Finally my yogurt is up to par with our favorite brands, and I can proudly share the recipe with you!  This one is for my EuroCuisine yogurt maker that uses about 1 QT of milk and has 7 individual jars. 

Print this recipe



  • 1 qt milk (you can choose any milk you like from fat-free to whole)
  • 1 pckg yogurt starter
  • 7 tbs dry milk
  • 1 tbs vanilla
  • 1/3 cup maple syrup



Pour milk into a medium-size saucepan and turn the heat to low.  Warm up the milk to 180⁰ F (approx.  80⁰C), steering to avoid burning.   On my small gas burner it takes about 15 minutes.

Immediately take the milk off the gas and chill to 110⁰ F (approx. 40⁰ C).  The process could be expedited if you place the saucepan into a bigger dish filled with ice cubes.

Meanwhile, measure the other ingredients, and turn on the yogurt maker to warm it up.

Once the milk reaches 110⁰ F (approx. 40⁰ C), pour about 1/3 of it into a mixing bowl.  Whisk in the yogurt starter.  Once yogurt starter is dissolved, whisk in dry milk.  Mix in vanilla and maple syrup.

Pour the mixture into the remaining milk through a fine strainer.  Mix to incorporate and pour into the yogurt jars.  Place the open jars in the yogurt maker and cover them with the top.

Let process for about 7 hours or until your yogurt reaches desired consistency.

Turn the yogurt maker off.  Remove the jars and cover them with individual lids.  Immediately place your yogurt into the fridge in order to stop the fermentation.

NOTES: If you read the directions above, yogurt recipe actually is “extremely easy”.  However, it does require attention.  The higher the temperatures – the more acidic the flavor, same goes for longer processing times.  We were trying to make yogurt based on the Gottschall’s recipes from the Specific Carbohydrate Diet.  Her version requires at least 24 hours of processing time in order to kill all lactose.  The end result was so tart, it even smelled sour.  We could only use it as a flavor enhancer for soups and such.  Also, fortifying yogurt with dry milk gives you a more nutritious product, though it makes it much thicker.  We like it thick, so it works for us, but the yogurt will still taste good without it.

Book clubs, kids, and nominations


My Mexican friend, Alma, finally picked the new book for our club! It’s Tear this heart out” by Angeles Mastretta.  The name sounds dreadfully depressing, so I cannot wait to start reading!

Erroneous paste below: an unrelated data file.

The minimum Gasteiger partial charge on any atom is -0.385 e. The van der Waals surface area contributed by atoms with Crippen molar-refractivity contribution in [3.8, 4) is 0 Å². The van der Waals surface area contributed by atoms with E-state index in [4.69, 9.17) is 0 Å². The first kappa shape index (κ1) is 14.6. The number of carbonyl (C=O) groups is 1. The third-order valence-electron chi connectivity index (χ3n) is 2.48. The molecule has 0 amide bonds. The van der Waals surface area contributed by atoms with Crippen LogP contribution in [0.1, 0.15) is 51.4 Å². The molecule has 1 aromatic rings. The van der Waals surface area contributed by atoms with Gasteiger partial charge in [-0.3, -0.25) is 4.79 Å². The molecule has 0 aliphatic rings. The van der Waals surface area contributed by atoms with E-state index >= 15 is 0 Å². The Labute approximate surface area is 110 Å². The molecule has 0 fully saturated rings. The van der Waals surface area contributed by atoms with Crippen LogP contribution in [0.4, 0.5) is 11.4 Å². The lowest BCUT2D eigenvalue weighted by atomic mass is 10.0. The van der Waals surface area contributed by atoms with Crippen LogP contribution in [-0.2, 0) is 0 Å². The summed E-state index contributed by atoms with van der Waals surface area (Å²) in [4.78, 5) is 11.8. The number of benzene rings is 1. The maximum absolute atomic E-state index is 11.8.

On another note, I have a feeling that lately the kid-bragging was inadequate.  So, here are some new photos…

First and foremost, the new year starts with the new do.  What DO you think?  

Here is a fresh one of baby Pea.  We visited San Francisco famous Brian Wilson today.  Apparently, my girl expected to meet the “fear the beard” guy.  

Here is her puzzled look when she realized it’s just his namesake, the hippo.


 And lastly, a very talented photographer and blogger, noticed my online jabbering, and nominated it for a 7×7 award!  Thank you so much!  The rules are below:

1.       Share something about yourself that other bloggers don’t know.

Recently I’ve been working on this groundbreaking invention in the field of weight loss. 

So, I came up with this amazing dish.  I think if you eat it every evening for a couple weeks, you are guaranteed to shred some pounds!  I haven’t shared it with anyone yet due to limited research and potential side effects that may include but not limited to blurred vision, dizziness, and painful death…

It’s this baked fish recipe that tastes AWFUL! It’s so awful, you don’t even want to put anything else in your mouth after you ate it, so you are certain to loose extra fat!  As I mentioned earlier, it needs some work before I share it with public… but, I think I’m onto something here…

2.       Link 7 posts from your blog that you think are worthy.

Ohm.. I have only been doing it for two months… Let me see:

3.       Nominate 7 other bloggers that deserve the award and haven’t received it yet.

I would really like to see author’s picks from all the blogs I follow, but here are the absolute favorites (in no particular order):



Loading ...

Sorry :(

Can't connect ... Please try again later.

%d bloggers like this: